Safety Element S1 & S2: Seismic & Geologic Issues
Seismic & Geologic Issues
The Menifee General Plan area is highly diverse geologically, the result of both the youthful seismic setting of the surrounding region and the effects of climate. No active faults (faults that show evidence of having experienced surface displacement within the last 11,000 years) have been mapped in the Menifee General Plan area; therefore, the hazard of primary surface fault rupture is considered low to none. However, Menifee is located near several regional active faults —such as the San Jacinto and Elsinore faults—that have the potential to cause strong ground shaking in the area (see Exhibit S-1, Fault Map).
Topographically, the Menifee area encompasses numerous rugged and moderately steep hills and mountains surrounded by a series of broad, nearly flat-bottomed valleys (see Exhibit S-2, Slope Distribution). Most development in the area occurs in the valleys and low hillside areas, with the prominent hills and ridgelines largely undeveloped. As a result, slope instability, including rockfalls, debris flows, or ridgetop shattering, is a potential hazard only where development has encroached onto the hills or is at the base of the hills. Most slope damage in the region is likely to occur as a result of earthquake-induced shaking or during periods of exceptional and/or prolonged rainfall.
Seismic shaking can also cause various types of ground deformation; liquefaction and slope failure are the most destructive of these. When liquefaction occurs, the soils that liquefy lose their ability to support structures; buildings may sink or tilt, with the potential for extensive structural damage. Three areas in Menifee are thought to have soils that could liquefy during an earthquake: the Salt Creek floodplain, the Warm Springs Creek floodplain, and portions of the Paloma Wash Valley (see Exhibit S-3, Liquefaction and Landslides). The geology of a community also plays a part in determining the significance of its seismic and geologic issues. Sedimentary units in the Menifee area consist mainly of water-transported (alluvial) sand, silt, clay, and gravel derived from erosion of the adjacent hills and mountains (see Exhibit S-4, Geologic Map). See the Safety Element Background Report for further details regarding these geology types.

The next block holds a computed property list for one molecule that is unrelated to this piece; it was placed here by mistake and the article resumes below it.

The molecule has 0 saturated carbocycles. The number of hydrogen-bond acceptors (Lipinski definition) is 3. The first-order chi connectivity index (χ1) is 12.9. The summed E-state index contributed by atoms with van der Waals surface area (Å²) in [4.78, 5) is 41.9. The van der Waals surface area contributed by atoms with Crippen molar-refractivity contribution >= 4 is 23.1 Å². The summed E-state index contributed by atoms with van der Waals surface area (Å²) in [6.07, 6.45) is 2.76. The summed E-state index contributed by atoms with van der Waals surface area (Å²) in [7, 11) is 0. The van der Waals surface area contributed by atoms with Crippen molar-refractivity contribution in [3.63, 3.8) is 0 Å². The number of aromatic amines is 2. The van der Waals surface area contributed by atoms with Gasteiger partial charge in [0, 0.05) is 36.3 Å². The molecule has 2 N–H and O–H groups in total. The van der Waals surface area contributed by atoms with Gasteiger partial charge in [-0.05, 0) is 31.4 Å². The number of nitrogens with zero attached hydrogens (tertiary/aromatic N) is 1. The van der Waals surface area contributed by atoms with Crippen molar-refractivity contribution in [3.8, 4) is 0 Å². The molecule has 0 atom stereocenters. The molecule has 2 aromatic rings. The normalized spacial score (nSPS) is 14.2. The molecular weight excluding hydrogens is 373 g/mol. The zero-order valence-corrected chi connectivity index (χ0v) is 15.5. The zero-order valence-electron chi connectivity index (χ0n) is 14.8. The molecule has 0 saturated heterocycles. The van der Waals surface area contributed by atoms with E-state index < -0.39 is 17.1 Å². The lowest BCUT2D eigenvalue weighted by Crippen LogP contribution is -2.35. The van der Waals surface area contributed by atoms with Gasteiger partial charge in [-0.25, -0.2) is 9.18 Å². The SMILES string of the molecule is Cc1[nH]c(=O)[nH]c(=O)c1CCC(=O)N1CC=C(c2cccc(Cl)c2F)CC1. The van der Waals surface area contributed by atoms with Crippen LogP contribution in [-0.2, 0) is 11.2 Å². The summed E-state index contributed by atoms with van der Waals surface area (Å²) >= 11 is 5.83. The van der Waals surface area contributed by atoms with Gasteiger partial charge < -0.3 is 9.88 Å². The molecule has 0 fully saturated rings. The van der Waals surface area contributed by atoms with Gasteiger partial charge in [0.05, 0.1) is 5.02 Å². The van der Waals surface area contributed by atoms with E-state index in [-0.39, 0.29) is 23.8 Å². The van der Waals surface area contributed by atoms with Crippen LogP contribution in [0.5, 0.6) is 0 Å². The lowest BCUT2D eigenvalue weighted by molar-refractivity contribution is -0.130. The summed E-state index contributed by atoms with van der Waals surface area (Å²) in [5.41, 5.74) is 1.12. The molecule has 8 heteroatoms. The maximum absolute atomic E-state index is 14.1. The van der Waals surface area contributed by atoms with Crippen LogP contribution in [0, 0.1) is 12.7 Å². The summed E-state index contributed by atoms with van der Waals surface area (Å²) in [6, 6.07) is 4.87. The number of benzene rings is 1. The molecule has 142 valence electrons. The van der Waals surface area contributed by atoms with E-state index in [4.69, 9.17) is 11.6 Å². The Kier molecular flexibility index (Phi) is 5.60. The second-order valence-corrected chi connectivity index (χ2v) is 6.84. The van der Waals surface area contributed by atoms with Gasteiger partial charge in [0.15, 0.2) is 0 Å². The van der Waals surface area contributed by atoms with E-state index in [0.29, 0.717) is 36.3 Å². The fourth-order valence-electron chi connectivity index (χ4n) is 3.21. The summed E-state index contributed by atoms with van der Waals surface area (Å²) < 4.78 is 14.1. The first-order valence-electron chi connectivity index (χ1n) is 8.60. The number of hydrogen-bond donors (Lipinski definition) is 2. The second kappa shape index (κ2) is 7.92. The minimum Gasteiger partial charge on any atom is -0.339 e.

- S-1: A community that is minimally impacted by seismic shaking and earthquake-induced or other geologic hazards.
- S-1.1: Require all new habitable buildings and structures to be designed and built to be seismically resistant in accordance with the most recent California Building Code adopted by the city.
- S-1.2: Encourage owners of old or potentially hazardous buildings- including pre-1952 wood-frame structures, concrete tilt-ups, pre-1971 reinforced masonry, soft-story, and multifamily residential buildings- to assess the seismic vulnerability of their structures and conduct seismic retrofitting as necessary to improve the building's resistance to seismic shaking.
- S-1.3: Encourage the city's utility service providers to identify sections of their distribution networks that are old and/or in areas susceptible to earthquake-induced ground deformation, and to repair, replace, or strengthen the sections as necessary.
- S-2: A community that has used engineering solutions to reduce or eliminate the potential for injury, loss of life, property damage, and economic and social disruption caused by geologic hazards such as slope instability; compressible, collapsible, expansive or corrosive soils; and subsidence due to groundwater withdrawal.
- S-2.1: Require all new developments to mitigate the geologic hazards that have the potential to impact habitable structures and other improvements.
- S-2.2: Monitor the losses caused by geologic hazards to existing development and require studies to specifically address these issues, including the implementation of measures designed to mitigate these hazards, in all future developments in these areas.
- S-2.3: Minimize grading and modifications to the natural topography to prevent the potential for man-induced slope failures.
- S-2.4: Manage the groundwater resources in the area to prevent overdrafting of the aquifers, which in turn could result in regional subsidence.
General Plan Exhibits
- Exhibit S-1: Fault Map
- Exhibit S-2: Slope Distribution
- Exhibit S-3: Liquefaction and Landslides
- Exhibit S-4: Geologic Map
- Exhibit S-5: Flood Hazards
- Exhibit S-6: High Fire Hazard Areas
- Exhibit S-7: Critical Facilities
- Exhibit S-8: Very High Fire Hazard Severity Zones and Public Facilities
- Exhibit S-9: Evacuation Routes